Cleopatra committed suicide using poison, not by allowing herself to be bit by an asp, says a German scholar. He deduced that the widely known story of Cleopatra killing herself by allowing an Egyptian cobra to bite her was false, despite having made it into Shakespeare's Antony and Cleopatra. "It is certain that there was no cobra," historian Christop Schaefer tells CNN.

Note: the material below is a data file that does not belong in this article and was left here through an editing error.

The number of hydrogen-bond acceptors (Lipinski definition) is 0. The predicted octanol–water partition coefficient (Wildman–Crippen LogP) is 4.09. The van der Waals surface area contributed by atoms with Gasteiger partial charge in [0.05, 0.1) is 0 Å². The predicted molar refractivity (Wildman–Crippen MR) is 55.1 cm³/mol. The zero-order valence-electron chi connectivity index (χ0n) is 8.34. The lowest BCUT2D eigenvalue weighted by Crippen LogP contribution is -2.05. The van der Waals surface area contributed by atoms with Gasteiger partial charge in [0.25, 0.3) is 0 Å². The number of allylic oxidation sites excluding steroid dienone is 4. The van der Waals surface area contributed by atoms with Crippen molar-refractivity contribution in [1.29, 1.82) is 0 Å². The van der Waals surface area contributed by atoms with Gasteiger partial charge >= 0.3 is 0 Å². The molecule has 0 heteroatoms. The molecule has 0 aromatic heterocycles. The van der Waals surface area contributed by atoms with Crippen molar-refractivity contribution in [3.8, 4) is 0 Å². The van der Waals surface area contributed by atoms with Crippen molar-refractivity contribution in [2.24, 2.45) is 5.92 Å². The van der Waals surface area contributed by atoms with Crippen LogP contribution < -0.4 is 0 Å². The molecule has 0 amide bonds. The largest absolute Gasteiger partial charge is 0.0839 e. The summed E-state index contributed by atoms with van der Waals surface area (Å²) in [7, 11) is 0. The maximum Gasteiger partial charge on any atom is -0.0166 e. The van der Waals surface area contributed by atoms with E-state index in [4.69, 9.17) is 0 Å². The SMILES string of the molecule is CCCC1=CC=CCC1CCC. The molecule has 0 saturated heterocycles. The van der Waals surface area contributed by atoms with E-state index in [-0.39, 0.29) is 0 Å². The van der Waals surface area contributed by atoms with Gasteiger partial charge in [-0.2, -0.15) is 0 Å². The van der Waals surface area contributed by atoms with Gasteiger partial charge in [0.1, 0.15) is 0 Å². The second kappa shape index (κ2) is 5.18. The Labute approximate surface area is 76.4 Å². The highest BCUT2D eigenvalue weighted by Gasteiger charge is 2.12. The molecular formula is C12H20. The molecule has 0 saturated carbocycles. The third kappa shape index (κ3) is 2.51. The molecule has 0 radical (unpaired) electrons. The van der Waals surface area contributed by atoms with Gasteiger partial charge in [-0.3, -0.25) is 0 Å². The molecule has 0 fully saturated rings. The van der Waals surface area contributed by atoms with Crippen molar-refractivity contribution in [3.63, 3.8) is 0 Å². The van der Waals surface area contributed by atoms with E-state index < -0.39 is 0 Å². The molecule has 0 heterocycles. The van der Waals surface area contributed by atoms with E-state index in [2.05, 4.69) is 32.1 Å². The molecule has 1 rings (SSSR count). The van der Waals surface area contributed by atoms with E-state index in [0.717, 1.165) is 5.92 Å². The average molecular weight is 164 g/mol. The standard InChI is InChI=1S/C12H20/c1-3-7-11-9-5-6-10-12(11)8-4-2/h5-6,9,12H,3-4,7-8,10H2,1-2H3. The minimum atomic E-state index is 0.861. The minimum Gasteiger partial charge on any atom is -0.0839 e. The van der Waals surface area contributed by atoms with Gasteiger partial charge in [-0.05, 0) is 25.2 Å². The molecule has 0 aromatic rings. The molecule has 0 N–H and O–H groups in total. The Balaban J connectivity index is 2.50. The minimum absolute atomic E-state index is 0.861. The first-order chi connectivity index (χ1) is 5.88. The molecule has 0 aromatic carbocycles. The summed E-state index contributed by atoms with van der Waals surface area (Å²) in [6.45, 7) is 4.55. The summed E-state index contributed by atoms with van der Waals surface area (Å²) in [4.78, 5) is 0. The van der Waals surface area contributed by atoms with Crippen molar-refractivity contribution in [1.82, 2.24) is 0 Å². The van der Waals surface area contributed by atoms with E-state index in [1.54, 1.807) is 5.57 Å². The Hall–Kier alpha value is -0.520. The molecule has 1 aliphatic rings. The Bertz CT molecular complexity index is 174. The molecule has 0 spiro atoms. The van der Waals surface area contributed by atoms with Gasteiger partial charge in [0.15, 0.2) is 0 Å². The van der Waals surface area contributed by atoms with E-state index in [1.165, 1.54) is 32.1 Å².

Schaefer sees several reasons why a death by snakebite is unlikely—for one, Cleopatra wanted to die, and an asp's venom may not be fatal. Cleopatra knew about poisons, and the Roman historian Cassius Dio wrote that she died a "quiet and pain-free death." The asp's poison would have been agonizing, and Schaefer postulates Cleopatra used hemlock, mixed with wolfsbane and opium. "Opium is quiet and with it, one can really fall into a deadly sleep," he said.